On twisty mountain roads, handling felt a little on the heavy side. The Renegade has a similar feel, so this characteristic seems to be part of Jeep's plan and gives the Compass a sense of substance. A front-wheel-drive platform, Jeep offers two different four-wheel-drive systems. The one available on Sport, Latitude and Limited trims can fully disengage the rear wheels for better fuel economy. The Compass Trailhawk's system, called Jeep Active Drive Low, works full time and adds a Rock mode to the Snow, Sand and Mud modes of Jeep's Selec-Terrain system.
Jeep makes a back-up camera standard and offers optional blind-spot monitoring, a feature that sounds a warning when other cars sat in adjacent lanes and I hit the turn signal. Jeep also makes forward collision warning available but oddly doesn't offer adaptive cruise control, which would automatically brake to match the speeds of slower traffic ahead.
Uconnect, the navigation and entertainment system from Jeep's parent company FCA, gets a well-deserved cosmetic and functional update in the Compass. I've praised this system before, as it includes a dedicated data connection and integrates useful third party apps. Now icons in the system appear on a hexagonal outline, which looks very sleek but also goes with Jeep's rugged reputation.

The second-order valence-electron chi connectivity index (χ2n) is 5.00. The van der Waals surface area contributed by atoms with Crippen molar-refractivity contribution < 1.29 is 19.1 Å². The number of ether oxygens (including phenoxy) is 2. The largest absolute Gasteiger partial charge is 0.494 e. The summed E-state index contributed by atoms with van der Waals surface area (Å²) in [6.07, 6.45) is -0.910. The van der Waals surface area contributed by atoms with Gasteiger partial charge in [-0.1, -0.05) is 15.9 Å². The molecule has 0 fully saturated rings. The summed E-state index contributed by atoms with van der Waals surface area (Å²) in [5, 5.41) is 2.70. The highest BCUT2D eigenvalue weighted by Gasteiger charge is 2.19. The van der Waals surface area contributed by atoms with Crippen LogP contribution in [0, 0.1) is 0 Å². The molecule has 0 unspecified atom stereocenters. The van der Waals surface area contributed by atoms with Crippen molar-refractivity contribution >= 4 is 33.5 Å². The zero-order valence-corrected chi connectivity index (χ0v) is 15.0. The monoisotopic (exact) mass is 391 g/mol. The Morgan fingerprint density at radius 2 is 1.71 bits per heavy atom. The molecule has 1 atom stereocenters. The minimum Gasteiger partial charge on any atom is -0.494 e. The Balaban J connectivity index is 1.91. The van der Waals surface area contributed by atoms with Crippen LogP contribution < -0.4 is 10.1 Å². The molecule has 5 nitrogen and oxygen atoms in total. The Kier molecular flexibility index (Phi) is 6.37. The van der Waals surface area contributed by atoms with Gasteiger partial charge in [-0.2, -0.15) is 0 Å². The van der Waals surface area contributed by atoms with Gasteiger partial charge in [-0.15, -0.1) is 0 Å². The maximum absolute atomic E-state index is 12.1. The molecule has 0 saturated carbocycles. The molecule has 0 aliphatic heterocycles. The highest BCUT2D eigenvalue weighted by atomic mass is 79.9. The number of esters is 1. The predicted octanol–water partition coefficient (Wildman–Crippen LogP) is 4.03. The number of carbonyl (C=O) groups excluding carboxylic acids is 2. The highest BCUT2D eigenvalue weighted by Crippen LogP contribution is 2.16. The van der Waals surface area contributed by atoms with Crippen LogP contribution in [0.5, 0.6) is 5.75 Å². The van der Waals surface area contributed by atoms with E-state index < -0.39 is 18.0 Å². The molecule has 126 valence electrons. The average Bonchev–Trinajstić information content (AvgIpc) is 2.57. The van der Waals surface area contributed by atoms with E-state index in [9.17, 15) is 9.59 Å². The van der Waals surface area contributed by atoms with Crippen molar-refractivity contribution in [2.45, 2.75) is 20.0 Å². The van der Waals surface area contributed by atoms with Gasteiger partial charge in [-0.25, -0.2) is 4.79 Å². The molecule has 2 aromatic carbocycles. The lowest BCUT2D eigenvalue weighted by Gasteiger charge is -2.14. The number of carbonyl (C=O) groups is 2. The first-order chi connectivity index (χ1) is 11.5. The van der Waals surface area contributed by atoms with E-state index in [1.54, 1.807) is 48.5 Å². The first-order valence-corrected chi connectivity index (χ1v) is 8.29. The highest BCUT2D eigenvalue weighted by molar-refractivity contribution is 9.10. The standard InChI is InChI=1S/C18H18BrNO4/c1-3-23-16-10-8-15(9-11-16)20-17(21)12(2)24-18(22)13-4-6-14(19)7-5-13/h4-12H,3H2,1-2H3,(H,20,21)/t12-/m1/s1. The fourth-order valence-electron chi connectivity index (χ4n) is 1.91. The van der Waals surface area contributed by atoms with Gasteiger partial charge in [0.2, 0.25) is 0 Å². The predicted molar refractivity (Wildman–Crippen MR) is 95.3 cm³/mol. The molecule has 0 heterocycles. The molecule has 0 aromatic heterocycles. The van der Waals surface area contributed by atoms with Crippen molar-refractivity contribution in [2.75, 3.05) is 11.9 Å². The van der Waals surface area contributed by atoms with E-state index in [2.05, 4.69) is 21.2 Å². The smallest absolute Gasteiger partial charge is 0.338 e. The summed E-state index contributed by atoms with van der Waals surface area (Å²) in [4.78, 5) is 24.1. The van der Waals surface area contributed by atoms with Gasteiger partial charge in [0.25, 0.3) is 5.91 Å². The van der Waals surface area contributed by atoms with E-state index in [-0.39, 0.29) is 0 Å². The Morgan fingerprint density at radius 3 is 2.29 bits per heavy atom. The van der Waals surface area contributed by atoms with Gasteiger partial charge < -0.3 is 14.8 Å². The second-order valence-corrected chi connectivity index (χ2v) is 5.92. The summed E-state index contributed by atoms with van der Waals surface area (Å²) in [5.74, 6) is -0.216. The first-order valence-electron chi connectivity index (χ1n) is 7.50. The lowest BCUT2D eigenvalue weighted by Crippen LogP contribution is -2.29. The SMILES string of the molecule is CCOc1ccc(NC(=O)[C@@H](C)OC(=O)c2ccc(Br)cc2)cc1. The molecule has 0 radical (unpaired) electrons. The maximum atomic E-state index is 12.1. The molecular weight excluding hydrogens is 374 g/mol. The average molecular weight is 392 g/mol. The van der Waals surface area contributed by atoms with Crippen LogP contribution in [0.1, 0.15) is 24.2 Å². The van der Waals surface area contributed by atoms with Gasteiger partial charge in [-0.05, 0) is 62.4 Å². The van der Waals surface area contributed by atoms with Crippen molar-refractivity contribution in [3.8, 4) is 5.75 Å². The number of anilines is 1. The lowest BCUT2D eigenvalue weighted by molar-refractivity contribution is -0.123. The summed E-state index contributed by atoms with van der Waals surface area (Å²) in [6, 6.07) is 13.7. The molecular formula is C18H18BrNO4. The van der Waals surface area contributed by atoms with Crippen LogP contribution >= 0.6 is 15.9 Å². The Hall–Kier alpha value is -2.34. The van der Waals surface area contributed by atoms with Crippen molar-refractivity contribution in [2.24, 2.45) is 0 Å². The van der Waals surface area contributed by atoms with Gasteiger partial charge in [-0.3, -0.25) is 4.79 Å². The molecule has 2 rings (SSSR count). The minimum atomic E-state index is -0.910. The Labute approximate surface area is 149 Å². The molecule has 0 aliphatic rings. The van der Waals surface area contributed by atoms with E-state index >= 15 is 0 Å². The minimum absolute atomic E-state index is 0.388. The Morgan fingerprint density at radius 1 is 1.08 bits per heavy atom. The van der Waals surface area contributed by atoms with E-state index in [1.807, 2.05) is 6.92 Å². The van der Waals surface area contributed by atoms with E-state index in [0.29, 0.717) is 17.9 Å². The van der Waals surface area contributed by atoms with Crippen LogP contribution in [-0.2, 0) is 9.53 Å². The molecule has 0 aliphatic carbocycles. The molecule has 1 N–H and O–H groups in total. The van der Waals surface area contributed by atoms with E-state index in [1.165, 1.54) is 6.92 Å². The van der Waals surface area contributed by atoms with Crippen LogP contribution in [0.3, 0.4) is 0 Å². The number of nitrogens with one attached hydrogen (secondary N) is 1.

One big update gives Uconnect support for Apple CarPlay and Android Auto. I was impressed when, after plugging my iPhone into one of the Compass' two USB ports, CarPlay took over the 8.4-inch touchscreen immediately. Even better, I could seamlessly go from the CarPlay interface to Uconnect's native apps, something that doesn't work as well on other automaker's systems. Jeep offers a few different versions of Uconnect in the Compass, but only the top one includes navigation. That makes Android Auto and CarPlay even more relevant for buyers who don't want to pay for the full list of Compass options.
Compact SVUs such as the Honda HR-V and upcoming Ford EcoSport are a growing segment, but the Compass really stands out among the competition for its offroad capability. As one last exercise at Hollister, I drive the Compass Trailhawk down Truck Hill, a long and very steep dirt road worthy of a roller coaster ride. With descent control engaged, the Compass holds a steady crawl down the hill, letting me adjust the speed minutely with a tap on the brake or accelerator pedals. After I get over the initial fear that comes from pointing the car down at this extreme angle, the trip became almost boring as the Compass arrested any lateral slide, maintaining its pace and line.
As mentioned above, the 2017 Jeep Compass will be available in four different trims: Sport, Latitude, Limited and Trailhawk, the latter coming standard with offroad gear above and beyond what's available on the other trims. And while there may not seem to be much of a size difference between Compass and Cherokee, this new SUV is an important step for Jeep, as it will be built in four different regions of the world and sold globally.
The Compass is smaller than the typical small SUV, such as the Honda CR-V and Ford Escape. The Subaru Crosstrek stands as a more direct competitor in size. If you also consider capability, then its biggest rival is the upscale Land Rover Discovery Sport.
Pricing has not been announced yet.